Laurier prof links zombie craze to pandemic fears
Penelope Ironstone tried to have just one vacation away from her research.
The associate professor of communication studies at Wilfrid Laurier University was headed to Cuba with her family and decided to do some casual reading. She picked up World War Z.
Even her leisure reading led to another theory.
Ironstone came to the conclusion that society’s fascination with zombies and the “zombie apocalypse” is correlated with anxieties of contagion and bacteria.
“The zombie is something that has been there, not as a primary feature of my research, but as a secondary feature to help me articulate and explain how pandemics operate and how our anxieties are revealed,” she said.
According to Ironstone, popular culture “speaks to our desires and it speaks to our fears,” and it allows people to understand how to deal with those anxieties.
“There’s something about microbes that seems to be preoccupying us,” she explained.
Ironstone began to look into theories involving influenza and flu pandemics around 2004. She was intrigued that since the mid-1990s, people have been surrounded by a large amount of caution about pandemics and fear that “hundred of millions of people can die” from them.
She found that public health research was communication and media based because humans fear the “alarm” that will trigger a pandemic.
“It occurred to me that something was happening in our popular culture where we had kinds of images, figures, tropes, that kept appearing as though they were indirect ways of talking about what makes us anxious.”
Using her interest in popular culture and public health, Ironstone began to look into how a symbolic figure, such as the zombie, related to how people felt about germs, bacteria and pandemics.
She took the question to her fourth-year seminar course, Risk and Communication.
Popular culture is not something that is just frivolous. It’s not just entertainment. It is indeed something we have to take seriously because it’s a place people learn about these things.
She related to movies such as Shaun of the Dead, Zombieland and World War Z, television shows such as The Simpsons and expressed how present-day viruses such as Middle East respiratory syndrome, H1N1, tuberculosis, polio and mad cow disease make humans fear being unprepared for an outbreak.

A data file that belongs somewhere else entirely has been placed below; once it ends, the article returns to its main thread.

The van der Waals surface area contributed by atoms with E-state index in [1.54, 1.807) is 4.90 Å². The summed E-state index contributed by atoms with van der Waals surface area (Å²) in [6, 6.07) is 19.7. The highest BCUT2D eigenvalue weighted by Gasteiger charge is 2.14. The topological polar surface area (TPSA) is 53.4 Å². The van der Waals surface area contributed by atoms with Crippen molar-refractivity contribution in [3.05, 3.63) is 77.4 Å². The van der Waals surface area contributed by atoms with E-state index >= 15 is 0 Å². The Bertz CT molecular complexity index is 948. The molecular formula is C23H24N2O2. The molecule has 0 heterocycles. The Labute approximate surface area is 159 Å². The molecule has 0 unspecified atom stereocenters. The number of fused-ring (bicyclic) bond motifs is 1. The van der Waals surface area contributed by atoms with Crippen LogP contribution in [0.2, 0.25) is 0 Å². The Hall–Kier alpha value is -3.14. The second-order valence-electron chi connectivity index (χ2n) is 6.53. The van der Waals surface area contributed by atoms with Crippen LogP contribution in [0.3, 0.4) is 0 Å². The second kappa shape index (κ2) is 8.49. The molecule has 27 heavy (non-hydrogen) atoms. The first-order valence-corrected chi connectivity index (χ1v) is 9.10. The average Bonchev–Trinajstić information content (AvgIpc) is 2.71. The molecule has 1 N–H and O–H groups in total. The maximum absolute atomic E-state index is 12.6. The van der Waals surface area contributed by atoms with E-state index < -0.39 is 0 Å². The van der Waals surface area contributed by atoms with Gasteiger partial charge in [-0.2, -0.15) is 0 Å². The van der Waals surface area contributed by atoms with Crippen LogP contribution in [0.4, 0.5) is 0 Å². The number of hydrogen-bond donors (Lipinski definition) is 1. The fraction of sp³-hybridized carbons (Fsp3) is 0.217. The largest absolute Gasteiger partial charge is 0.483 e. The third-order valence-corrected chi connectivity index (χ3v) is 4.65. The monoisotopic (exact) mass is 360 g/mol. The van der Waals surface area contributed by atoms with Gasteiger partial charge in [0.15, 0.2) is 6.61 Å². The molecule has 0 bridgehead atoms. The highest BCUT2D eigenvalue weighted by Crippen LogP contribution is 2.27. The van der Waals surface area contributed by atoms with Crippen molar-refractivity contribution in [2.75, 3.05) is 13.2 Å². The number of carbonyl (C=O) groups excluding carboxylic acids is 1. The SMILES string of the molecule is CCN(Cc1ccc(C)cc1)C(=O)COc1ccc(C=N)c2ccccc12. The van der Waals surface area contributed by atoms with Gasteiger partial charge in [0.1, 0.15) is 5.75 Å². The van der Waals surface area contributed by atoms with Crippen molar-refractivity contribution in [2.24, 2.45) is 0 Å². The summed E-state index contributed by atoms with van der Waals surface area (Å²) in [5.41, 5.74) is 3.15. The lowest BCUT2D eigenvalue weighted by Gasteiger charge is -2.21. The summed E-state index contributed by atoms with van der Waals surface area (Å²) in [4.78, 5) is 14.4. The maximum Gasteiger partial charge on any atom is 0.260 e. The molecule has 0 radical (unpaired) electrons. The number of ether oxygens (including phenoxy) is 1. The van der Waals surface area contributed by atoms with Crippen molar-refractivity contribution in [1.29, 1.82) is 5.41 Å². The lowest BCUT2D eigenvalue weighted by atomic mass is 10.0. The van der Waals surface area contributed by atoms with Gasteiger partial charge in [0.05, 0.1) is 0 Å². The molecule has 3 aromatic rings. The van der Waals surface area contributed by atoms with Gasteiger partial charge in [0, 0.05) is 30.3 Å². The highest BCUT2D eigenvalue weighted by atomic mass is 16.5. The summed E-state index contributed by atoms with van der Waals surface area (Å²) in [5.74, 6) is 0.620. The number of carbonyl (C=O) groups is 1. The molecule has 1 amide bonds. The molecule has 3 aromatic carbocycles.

“In every one of these zombie stories, there’s a microbe,” she explained. “Mad scientists fiddling around with viruses and it gets loose — viruses and bacteria are really on our minds.”
Ironstone also became involved in a workshop called Research Matters, where she made a short video explaining her theory. The video was created when the organization received a question asking what the most probable cause of a zombie apocalypse was.
“I’m going to be known as the zombie woman as opposed to the flu woman,” Ironstone joked.
The reason people are becoming more concerned with contagion outbreaks, Ironstone believes, is because of the way humans organize themselves. With increased travel and more connection with people around the world, viruses don’t get contained in areas the same way as they used to.
“Zombies can explain that fear of rapid movement too,” she said.
Ironstone hopes the next movement for her theory in anxiety and pandemics will be to explain how anxiety is expressed, while still relating to the use of popular culture.
She noted an element to fear that she calls the “not me, not here, not now” theory, where people refuse to acknowledge that something is going to happen.
“The zombie was an opportunity to speak to a different audience, but it really does nail and hit the heart of a lot of the research I do,” she said.
“Popular culture is not something that is just frivolous. It’s not just entertainment. It is indeed something we have to take seriously because it’s a place people learn about these things.”